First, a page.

Impatient with the timeline of the HCP process, two environmental groups recently filed 60-day notices of intent to sue the Bureau of Reclamation for violation of the ESA with respect to the Oregon spotted frog. In addition, one of the notices named the irrigation districts that manage the seasonal storage of water in the reservoirs. These potential lawsuits cite the need for immediate actions as well as longer-term solutions.
The pending litigation against the two member groups of the Basin Study Work Group places challenges on the collaborative process. Finding the most cost-effective short-term solutions to flow issues while evaluating longer-term, more expensive flow restoration solutions is the core mission of the Basin Study. Possible legal actions have the potential to constrain the open brainstorming that is central to developing creative and collaborative water management solutions.
Despite these challenges, we will continue to work together with our partners to stay the course with collaborative planning under the Basin Study. Ultimately, these efforts will show us the best way to restore a healthy river and meet the needs of the the fish, wildlife and communities that depend upon it.
July was hot; the hottest month on record according to the National Oceanic and Atmospheric Administration (NOAA). Combine that with an unusually warm winter, dismally low snowpack and drought declaration in 90% of Oregon and you get some pretty unhappy conditions for fish and other river dwellers.
Native fish such as trout and salmon thrive in river temperatures below 60°F, but as water warms and oxygen levels decrease, fish become stressed. An increase to 68°F and above can turn a river lethal for most native fish.
Sadly, thousands of fish died around Oregon this summer as a result of the low flows, warm water and increased levels of temperature related diseases. We hope the weather conditions we experienced this summer will give way to more normal patterns, but we do have to acknowledge the likelihood of more droughts in the future.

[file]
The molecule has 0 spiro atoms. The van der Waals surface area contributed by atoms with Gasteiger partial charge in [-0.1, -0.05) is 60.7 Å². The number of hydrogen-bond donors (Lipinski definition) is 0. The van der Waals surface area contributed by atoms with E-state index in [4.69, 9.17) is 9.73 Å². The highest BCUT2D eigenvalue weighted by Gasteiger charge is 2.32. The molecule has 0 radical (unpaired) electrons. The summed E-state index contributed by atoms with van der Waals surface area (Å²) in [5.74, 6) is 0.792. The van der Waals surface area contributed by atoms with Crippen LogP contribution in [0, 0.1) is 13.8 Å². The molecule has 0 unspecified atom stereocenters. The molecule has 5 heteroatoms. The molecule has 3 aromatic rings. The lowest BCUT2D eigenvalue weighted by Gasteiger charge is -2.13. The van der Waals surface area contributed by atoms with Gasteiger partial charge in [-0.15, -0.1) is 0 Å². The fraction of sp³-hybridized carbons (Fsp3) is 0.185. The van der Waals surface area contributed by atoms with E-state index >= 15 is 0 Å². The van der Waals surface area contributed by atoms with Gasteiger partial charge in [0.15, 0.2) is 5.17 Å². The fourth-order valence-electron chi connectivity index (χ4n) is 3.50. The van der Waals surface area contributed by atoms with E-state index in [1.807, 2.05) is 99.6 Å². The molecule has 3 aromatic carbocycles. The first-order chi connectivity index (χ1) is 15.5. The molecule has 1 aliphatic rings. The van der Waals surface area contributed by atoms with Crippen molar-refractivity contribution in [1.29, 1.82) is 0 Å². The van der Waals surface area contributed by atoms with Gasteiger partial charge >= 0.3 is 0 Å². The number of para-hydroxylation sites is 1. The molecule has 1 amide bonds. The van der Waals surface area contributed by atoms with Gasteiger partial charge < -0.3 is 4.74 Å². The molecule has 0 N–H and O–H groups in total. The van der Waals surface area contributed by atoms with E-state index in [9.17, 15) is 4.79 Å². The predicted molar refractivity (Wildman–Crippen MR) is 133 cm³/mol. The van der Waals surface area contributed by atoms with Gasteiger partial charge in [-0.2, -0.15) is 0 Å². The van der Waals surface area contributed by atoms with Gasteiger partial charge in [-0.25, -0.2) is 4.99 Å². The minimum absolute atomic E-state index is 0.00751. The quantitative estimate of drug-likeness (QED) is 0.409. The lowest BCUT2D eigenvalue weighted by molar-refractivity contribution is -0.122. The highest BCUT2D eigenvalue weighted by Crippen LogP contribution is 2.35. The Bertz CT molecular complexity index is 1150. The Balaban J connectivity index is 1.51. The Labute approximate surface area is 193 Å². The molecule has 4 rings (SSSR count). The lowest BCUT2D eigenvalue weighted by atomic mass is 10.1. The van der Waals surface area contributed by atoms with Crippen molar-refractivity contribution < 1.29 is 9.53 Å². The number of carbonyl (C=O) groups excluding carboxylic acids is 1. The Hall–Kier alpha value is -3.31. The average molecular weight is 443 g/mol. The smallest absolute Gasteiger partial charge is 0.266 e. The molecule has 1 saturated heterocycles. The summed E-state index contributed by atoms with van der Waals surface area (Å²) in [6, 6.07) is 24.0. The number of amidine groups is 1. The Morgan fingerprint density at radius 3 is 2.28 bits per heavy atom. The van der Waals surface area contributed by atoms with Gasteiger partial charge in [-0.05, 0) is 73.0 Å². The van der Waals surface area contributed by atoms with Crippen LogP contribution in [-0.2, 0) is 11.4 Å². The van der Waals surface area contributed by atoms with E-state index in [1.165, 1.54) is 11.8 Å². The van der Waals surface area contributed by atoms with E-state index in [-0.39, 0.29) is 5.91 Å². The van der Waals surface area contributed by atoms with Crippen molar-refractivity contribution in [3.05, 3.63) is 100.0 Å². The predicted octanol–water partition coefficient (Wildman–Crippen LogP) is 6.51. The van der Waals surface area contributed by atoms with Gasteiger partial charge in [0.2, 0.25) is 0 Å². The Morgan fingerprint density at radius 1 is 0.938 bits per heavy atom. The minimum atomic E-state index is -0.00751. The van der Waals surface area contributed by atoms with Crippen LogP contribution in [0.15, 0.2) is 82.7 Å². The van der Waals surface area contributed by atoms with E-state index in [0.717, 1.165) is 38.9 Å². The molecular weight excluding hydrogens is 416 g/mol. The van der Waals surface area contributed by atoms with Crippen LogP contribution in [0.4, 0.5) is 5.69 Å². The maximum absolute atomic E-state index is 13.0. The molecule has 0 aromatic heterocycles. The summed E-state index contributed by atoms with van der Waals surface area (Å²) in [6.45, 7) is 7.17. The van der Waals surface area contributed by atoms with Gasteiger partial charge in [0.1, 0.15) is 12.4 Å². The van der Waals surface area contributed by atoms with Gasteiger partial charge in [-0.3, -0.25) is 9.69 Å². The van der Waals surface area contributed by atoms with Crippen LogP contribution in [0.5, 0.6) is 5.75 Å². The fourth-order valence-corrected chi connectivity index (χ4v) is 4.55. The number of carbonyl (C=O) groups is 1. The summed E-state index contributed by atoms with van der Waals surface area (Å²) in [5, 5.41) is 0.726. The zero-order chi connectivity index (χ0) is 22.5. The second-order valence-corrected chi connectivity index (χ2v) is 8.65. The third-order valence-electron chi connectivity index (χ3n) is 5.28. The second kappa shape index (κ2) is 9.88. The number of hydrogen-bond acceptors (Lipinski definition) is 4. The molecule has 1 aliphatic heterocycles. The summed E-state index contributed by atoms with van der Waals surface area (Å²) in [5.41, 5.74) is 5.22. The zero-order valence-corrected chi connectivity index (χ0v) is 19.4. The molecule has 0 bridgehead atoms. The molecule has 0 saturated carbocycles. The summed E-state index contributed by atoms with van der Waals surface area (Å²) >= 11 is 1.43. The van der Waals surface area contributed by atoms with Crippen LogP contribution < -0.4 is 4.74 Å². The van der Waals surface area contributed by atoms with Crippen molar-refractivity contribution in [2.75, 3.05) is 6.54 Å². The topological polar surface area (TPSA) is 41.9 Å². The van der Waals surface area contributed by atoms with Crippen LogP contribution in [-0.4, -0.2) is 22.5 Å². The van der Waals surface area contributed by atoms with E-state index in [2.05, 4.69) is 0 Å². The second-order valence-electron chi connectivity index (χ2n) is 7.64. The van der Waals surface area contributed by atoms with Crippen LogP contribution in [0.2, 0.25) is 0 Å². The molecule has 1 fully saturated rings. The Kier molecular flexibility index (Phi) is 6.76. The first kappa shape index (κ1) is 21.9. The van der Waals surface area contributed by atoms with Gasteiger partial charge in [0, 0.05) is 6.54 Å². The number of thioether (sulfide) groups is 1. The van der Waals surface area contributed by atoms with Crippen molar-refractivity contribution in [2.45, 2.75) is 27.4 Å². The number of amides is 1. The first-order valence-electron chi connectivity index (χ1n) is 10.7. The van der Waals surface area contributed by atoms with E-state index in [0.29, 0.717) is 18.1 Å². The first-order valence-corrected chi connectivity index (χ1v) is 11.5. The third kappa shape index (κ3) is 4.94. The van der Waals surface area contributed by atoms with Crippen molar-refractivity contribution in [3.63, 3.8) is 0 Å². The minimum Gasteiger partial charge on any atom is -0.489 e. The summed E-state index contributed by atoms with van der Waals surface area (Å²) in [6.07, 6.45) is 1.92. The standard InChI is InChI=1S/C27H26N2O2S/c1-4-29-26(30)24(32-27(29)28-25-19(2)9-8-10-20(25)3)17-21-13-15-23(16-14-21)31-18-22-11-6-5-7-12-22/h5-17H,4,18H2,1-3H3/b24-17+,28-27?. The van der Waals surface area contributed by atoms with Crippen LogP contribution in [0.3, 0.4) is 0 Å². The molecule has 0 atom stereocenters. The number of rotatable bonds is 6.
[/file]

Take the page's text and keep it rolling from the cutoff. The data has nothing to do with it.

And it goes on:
The good news is that here in the Deschutes Basin, many of our streams are spring fed and don’t tend to get as warm as other streams in Oregon. While flows in the Deschutes River below Bend can approach unhealthy temperatures, colder snow-melt tributaries such as Tumalo and Whychus Creeks help cool flows and preserve a healthier habitat.
With our partners, we are now underway with the Upper Deschutes Basin Study which will design the next generation of water management projects to restore flows in the Deschutes River help modernize century old water management practices that are no longer sustainable for today’s diverse needs.
We all have an interest in maintaining healthy rivers. We are all working together to create a sustainable water plan in the Deschutes Basin for tomorrow and for generations to come. Support this important process by getting informed and sharing information with others.
Read more at www.deschutesriver.org.
Here in the Deschutes Basin, our situation is serious, but not as grim as in some places. We benefit from a combination of water supplies. Groundwater, snowpack and stored flows from reservoirs all contribute to our rivers and streams.
Despite our reliable water supply, when drought extends for more than one year, even these resources are impacted.
The flow issues in the Deschutes Basin are complex. In many regards, the area’s economy was originally based upon water usage practices that were established long before we fully understood the natural limitations of the watershed.
We are confident there will be enough water for everyone’s needs, provided we are willing to manage these resources differently. With a better understanding of our natural limitations, we’ve made progress to protect flows.
Commercial and non-commercial irrigators, for example, are the largest water users in the basin. They have contributed the most to restoring streams through large scale water conservation projects, but they still have the greatest opportunity to conserve more.
Simply increasing irrigation efficiency and optimizing water delivery systems could produce the water needed to restore critical flows in the Deschutes River.
Making these changes will take time and money, and should not be the sole responsibility of the irrigation community.
Healthy rivers are the responsibility of our entire region, and they are the legacy we leave behind.